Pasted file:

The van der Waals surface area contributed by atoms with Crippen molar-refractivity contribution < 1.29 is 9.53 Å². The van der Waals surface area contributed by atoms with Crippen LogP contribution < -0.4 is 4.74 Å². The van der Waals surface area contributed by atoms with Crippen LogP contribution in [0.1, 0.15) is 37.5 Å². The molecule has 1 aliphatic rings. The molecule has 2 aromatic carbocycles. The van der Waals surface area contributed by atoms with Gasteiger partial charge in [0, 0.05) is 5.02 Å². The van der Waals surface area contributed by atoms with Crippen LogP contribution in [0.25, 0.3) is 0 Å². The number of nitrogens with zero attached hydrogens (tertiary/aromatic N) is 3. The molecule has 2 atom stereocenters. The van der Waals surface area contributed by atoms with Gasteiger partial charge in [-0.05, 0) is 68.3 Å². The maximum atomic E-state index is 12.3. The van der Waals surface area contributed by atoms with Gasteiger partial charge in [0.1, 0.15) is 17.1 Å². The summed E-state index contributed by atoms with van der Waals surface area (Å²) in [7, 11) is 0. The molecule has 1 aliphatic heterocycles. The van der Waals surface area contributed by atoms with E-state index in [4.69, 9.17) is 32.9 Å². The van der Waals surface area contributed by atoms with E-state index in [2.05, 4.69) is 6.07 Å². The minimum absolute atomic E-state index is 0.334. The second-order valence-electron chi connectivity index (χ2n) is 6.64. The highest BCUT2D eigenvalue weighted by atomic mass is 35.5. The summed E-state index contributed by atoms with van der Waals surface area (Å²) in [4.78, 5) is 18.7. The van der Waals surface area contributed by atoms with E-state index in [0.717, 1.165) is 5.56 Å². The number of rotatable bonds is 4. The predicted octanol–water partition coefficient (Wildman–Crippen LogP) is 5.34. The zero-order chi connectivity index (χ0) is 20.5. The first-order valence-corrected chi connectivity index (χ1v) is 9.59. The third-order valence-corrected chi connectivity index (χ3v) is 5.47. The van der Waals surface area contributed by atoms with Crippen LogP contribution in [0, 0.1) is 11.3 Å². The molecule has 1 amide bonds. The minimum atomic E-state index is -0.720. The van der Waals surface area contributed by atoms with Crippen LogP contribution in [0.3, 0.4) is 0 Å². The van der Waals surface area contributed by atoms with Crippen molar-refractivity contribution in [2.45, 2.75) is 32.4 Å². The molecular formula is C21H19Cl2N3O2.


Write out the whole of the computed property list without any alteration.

The van der Waals surface area contributed by atoms with Crippen molar-refractivity contribution < 1.29 is 9.53 Å². The van der Waals surface area contributed by atoms with Crippen LogP contribution < -0.4 is 4.74 Å². The van der Waals surface area contributed by atoms with Crippen LogP contribution in [0.1, 0.15) is 37.5 Å². The molecule has 1 aliphatic rings. The molecule has 2 aromatic carbocycles. The van der Waals surface area contributed by atoms with Gasteiger partial charge in [0, 0.05) is 5.02 Å². The van der Waals surface area contributed by atoms with Crippen LogP contribution in [0.25, 0.3) is 0 Å². The number of nitrogens with zero attached hydrogens (tertiary/aromatic N) is 3. The molecule has 2 atom stereocenters. The van der Waals surface area contributed by atoms with Gasteiger partial charge in [-0.05, 0) is 68.3 Å². The maximum atomic E-state index is 12.3. The van der Waals surface area contributed by atoms with Gasteiger partial charge in [0.1, 0.15) is 17.1 Å². The summed E-state index contributed by atoms with van der Waals surface area (Å²) in [7, 11) is 0. The molecule has 1 aliphatic heterocycles. The van der Waals surface area contributed by atoms with E-state index in [4.69, 9.17) is 32.9 Å². The van der Waals surface area contributed by atoms with E-state index in [2.05, 4.69) is 6.07 Å². The minimum absolute atomic E-state index is 0.334. The second-order valence-electron chi connectivity index (χ2n) is 6.64. The highest BCUT2D eigenvalue weighted by atomic mass is 35.5. The summed E-state index contributed by atoms with van der Waals surface area (Å²) in [4.78, 5) is 18.7. The van der Waals surface area contributed by atoms with E-state index in [0.717, 1.165) is 5.56 Å². The number of rotatable bonds is 4. The predicted octanol–water partition coefficient (Wildman–Crippen LogP) is 5.34. The zero-order chi connectivity index (χ0) is 20.5. The first-order valence-corrected chi connectivity index (χ1v) is 9.59. The third-order valence-corrected chi connectivity index (χ3v) is 5.47. The van der Waals surface area contributed by atoms with Crippen LogP contribution in [0, 0.1) is 11.3 Å². The molecule has 1 amide bonds. The minimum atomic E-state index is -0.720. The van der Waals surface area contributed by atoms with Crippen LogP contribution in [0.3, 0.4) is 0 Å². The van der Waals surface area contributed by atoms with Crippen molar-refractivity contribution in [2.45, 2.75) is 32.4 Å². The molecular formula is C21H19Cl2N3O2.